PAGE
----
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Editorial Policy and Statement of Purpose

The American Journal of Archaeology (AJA), the journal of the Archaeological Institute of America (AIA), is one of the oldest and most widely circulated journals of archaeology in the world. Founded in 1885 as The American Journal of Archaeology and of the History of the Fine Arts, it began its second series in 1897.

The Governing Board of the AIA, on 1 May 2021, approved the following expanded statement of purpose for the AJA:1

The AJA publishes original research on the diverse peoples and material cultures of the Mediterranean and related areas, including North Africa (with Egypt and Sudan), Western Asia (with the Caucasus), and Europe, from prehistory through late antiquity.

Manuscripts that address the history of the discipline, archaeological methodologies, theoretical approaches, pedagogy, and the politics and ethics of archaeological heritage are welcome. The AJA encourages submissions that explore the intersections of ancient Mediterranean cultures with other regions and periods, the reception of these cultures in later times, and their ongoing significance in the present.

In accordance with the AIA’s Statement on Archaeology and Social Justice, the AJA is committed to advancing equity and inclusion in archaeological publication. The journal seeks to publish diverse viewpoints, especially from members of historically underrepresented groups, to acknowledge and examine the appropriation of Mediterranean archaeology by racist, nationalist, and colonialist ideologies, and to address critically the biases that have shaped the discipline.

The AJA affirms the critical importance of archaeological context and the responsibility to provide documentation of provenance in archaeological publication. Submissions should follow the AJA’s policies regarding the citation of excavated objects and objects in public and private collections.

The AJA Editors-in-Chief welcome the submission of manuscripts on any subject within that definition. Submissions that announce discoveries, present new information, or break new theoretical ground are especially welcome, as are articles that deal with methodological issues, offer theoretical frameworks for interpretation of archaeological data, or explore the symbiosis between field methodology and the analysis of material culture. In addition to articles, the AJA publishes field reports and newsletters on the archaeology of various regions, comprehensive reviews of the state of the discipline,2 forums,3 archaeological notes,4 necrologies, museum exhibition reviews, book reviews, and review articles (see the editorial statements of the Book Review Editor and Museum Review Editor in AJA 121 [2017] 3–4 and in AJA 122 [2018] 3–4; see also Guidelines for Book Reviewers and Guidelines for Museum Reviewers). Awards presented at each annual meeting of the AIA are no longer published in the April issue, effective 2016. They are available on the AIA website. Pre-2016 published AIA awards are available on AJA Open Access.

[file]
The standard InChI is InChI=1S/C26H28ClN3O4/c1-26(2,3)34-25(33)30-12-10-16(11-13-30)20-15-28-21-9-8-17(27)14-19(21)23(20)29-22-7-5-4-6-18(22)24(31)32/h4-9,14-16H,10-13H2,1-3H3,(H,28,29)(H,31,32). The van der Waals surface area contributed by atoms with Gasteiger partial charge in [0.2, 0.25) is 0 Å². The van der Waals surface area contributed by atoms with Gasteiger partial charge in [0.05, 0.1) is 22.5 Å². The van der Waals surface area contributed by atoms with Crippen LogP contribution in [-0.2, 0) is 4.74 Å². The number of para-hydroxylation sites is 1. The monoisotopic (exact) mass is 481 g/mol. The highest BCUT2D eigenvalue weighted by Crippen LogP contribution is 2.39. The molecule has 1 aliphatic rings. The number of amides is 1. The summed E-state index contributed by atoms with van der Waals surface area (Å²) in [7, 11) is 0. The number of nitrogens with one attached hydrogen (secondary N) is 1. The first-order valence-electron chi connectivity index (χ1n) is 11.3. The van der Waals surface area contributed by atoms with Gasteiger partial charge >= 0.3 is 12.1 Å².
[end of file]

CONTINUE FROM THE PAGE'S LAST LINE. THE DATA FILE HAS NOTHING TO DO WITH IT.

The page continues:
All submissions should follow the AJA Policy on the Publication and Citation of Unprovenanced Antiquities.

Submissions considered for publication in the AJA are reviewed by appropriate experts without exception. While AJA Editorial Advisory Board members often serve as reviewers, manuscripts are also screened by outside experts. Most submissions are read by three scholars in addition to the Editors-in-Chief.

  • 1. The statement was drafted by several members of the AJA’s Advisory Board, the academic editors of the AJA, and First Vice President of the AIA Elizabeth S. Greene. Before its submission to the Governing Board, the draft was reviewed by the whole of the AJA’s Advisory Board, AIA President Laetitia La Follette, and AIA Vice President for Research and Academic Affairs Thomas Tartaron. (See the editorial letter from Jane B. Carter in AJA 125.3 [2021].)
  • 2. State of the Discipline: a retrospective and prospective article assessing the history, current trends, and future avenues of research in archaeology.
  • 3. Forum: articles on a specific topic or problem, including but not limited to issues of methodology or theoretical approaches in archaeology, current trends and future avenues of research, and controversies or current debates in the field; published in the printed journal and open access on AJA Online, where readers can post comments and continue the conversation.
  • 4. Archaeological Note: short notes (no more than 5,000 words) that respond in a formal way to topics discussed in Forum pieces or to interpretations put forth in articles; they may also announce new finds or new discoveries or take the form of a Letter to the Editor.